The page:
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Catching Up With Guys Cancer Centre

Building on the lessons learned from the design of their successful Maggie's cancer centre, Rogers, Stirk, Harbour and Partners has won planning permission for a new Cancer Centre at Guy's.

Based on a triangular site off Great Maze Pond, the 29,000 metre development will be linked to the existing Guy's Hospital via a basement and will stand over the historic "Roman Boat", which is literally a preserved boat found on the site that dates from about 200 A.D, although sadly there are no plans to have the building provide any exhibition space for this national monument.

The purpose of the scheme is to merge the cancer treatment that is currently spread over the entire Guy's campus on to one site. In turn this will free up space elsewhere for additional healthcare facilities.

The concept of the building is based around the idea of "villages". This sees it divided into clusters of floors with their own individual uses, and the differing uses in turn expressed on the facade of the building via the use of different colours. These villages consist of the Welcome Village on the ground and first floors with a café, shops and gym, the Radiotherapy Village on floors two to four, the One-Stop Village on floors five and six for outpatients, the Chemotherapy Village and Kings' Research on floors to seven to nine which combines medical research and treatment in conjunction with Kings' College, with the upper four floors as a private patients unit which have been placed here to allow the NHS facilities to have continuity.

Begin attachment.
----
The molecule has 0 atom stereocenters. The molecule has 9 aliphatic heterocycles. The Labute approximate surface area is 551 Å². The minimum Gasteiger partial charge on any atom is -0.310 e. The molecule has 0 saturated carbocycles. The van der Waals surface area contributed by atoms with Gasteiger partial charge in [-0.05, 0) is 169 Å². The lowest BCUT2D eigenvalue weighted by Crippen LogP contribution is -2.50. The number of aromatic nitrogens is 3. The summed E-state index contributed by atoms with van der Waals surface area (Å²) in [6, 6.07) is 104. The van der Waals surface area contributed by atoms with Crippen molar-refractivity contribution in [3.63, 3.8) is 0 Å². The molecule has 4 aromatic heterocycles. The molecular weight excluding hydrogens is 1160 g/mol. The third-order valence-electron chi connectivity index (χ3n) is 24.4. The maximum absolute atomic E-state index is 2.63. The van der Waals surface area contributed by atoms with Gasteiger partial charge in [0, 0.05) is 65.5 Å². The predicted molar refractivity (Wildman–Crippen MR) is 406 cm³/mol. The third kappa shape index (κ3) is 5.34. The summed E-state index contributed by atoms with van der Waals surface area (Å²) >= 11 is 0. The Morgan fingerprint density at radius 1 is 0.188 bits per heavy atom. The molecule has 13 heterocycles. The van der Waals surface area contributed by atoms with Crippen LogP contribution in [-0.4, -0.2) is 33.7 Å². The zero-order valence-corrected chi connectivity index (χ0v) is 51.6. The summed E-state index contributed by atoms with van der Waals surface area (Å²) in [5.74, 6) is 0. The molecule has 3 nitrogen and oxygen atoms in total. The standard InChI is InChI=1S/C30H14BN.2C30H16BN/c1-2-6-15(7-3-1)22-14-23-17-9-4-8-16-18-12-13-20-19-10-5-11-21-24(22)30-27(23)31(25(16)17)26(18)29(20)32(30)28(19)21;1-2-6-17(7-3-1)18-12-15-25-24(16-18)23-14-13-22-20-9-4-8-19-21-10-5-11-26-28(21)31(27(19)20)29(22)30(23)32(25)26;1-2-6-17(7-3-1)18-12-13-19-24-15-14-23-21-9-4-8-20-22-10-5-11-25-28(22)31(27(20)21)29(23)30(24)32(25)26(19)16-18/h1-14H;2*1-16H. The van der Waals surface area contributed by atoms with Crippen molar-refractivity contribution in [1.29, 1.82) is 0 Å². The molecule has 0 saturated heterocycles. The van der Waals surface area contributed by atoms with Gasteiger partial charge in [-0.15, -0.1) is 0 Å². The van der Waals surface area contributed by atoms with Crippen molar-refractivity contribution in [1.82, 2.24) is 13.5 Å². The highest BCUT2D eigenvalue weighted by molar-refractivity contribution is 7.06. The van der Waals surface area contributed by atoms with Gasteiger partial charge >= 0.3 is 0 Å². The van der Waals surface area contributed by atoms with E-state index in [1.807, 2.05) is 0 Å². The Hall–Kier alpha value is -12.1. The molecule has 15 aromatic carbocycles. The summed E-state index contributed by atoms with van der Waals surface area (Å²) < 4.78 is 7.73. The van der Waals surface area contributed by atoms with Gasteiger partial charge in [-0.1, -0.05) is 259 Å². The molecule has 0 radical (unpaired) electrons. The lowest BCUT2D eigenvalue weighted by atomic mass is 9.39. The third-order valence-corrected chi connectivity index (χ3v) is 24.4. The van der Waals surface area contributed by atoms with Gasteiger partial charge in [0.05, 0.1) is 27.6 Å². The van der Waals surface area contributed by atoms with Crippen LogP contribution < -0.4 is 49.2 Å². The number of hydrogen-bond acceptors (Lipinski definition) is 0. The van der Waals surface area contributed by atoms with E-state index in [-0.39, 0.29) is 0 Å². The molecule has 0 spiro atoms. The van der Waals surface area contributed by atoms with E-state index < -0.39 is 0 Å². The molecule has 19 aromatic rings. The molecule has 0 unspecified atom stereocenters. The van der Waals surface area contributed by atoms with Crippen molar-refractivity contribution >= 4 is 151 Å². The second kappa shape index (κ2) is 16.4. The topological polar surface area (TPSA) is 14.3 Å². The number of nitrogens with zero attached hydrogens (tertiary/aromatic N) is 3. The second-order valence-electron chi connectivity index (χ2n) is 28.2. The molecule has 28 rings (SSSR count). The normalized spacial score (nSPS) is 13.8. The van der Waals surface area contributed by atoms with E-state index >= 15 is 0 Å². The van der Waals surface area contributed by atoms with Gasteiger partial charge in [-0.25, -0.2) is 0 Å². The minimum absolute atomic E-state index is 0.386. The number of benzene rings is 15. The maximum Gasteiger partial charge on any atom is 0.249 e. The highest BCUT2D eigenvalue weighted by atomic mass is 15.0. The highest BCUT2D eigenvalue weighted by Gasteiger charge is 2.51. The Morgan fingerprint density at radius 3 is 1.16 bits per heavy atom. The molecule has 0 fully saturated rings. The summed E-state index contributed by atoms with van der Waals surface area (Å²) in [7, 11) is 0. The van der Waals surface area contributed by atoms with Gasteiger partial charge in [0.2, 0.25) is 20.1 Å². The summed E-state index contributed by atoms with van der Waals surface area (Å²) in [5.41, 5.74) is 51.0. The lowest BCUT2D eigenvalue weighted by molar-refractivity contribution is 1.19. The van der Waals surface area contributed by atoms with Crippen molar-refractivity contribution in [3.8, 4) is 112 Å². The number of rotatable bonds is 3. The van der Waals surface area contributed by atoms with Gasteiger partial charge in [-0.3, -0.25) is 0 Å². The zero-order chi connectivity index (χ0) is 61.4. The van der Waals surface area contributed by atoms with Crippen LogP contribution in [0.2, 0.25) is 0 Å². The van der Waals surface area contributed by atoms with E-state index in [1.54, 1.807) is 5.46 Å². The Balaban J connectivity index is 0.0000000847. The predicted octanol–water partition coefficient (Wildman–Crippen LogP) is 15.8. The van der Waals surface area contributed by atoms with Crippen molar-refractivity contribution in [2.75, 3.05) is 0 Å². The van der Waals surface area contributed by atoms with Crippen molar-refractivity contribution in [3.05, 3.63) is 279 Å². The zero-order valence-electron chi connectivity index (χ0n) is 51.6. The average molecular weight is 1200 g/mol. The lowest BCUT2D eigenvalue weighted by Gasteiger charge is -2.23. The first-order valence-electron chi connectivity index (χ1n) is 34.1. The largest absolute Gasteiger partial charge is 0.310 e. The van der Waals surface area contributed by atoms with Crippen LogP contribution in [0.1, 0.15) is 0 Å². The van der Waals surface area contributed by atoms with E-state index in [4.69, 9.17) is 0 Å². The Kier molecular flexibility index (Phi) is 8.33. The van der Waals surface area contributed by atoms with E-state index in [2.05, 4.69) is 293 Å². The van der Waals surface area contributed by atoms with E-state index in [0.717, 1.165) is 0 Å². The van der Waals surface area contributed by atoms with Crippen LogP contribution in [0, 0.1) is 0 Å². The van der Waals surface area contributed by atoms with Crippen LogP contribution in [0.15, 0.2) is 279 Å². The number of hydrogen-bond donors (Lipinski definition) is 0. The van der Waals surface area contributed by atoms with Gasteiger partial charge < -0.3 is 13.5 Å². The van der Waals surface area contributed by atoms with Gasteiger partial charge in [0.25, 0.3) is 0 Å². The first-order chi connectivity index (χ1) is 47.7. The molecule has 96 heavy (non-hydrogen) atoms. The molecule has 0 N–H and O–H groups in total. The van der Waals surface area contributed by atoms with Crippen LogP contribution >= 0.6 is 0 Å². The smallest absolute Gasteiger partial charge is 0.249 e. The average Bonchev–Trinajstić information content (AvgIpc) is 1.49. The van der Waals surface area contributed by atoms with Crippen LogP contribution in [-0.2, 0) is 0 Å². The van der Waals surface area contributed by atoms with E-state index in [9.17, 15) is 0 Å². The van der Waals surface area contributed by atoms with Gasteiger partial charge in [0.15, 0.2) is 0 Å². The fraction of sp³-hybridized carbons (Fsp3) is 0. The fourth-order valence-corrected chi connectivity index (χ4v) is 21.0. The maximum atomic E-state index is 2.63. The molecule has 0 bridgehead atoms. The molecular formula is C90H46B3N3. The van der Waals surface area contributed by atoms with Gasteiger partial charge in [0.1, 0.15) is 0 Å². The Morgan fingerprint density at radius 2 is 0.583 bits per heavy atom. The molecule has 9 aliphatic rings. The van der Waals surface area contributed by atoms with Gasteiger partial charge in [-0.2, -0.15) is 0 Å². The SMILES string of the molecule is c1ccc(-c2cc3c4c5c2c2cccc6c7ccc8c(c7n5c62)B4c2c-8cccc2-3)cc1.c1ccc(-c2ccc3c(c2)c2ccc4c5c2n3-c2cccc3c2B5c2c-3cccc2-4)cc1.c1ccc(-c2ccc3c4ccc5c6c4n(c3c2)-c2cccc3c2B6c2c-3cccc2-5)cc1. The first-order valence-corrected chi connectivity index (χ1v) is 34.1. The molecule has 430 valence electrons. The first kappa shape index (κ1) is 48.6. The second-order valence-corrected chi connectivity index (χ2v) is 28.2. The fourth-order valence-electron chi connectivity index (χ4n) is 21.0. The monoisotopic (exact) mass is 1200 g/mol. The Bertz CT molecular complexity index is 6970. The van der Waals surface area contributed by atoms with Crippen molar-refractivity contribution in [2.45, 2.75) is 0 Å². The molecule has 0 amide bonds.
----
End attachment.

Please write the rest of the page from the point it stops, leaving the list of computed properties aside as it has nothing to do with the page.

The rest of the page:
Topping the project are the plant levels and lift cores which are highly visible as one would expect from the designers in question, and provide the building with a summit. For Rogers' firm structural expressionism has never left.

One particular challenge for the building has been the radiotherapy suites. These are the reason why the Radiotherapy Village is on the lowest possible floors, in part due to their weight. The six suites will be lead lined and connected to a single corridor, a more modern approach than the usual concrete bunker approach. Even here patients will have a view down the corridors and outside, a huge change from the basements that most such treatment facilities are situated in.

Dividing the villages above ground level are wrap-around balconies 2.5 metres deep. Corner atria will supplement these to create pleasant spaces following through the idea that architecture and imaginative use of spaces can promote well-being.

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Cancer Centre At Guys

Cancer Centre At Guys
Guys Hospital

Guys Hospital
Cancer Centre At Guys, London
Cancer Centre At Guys, London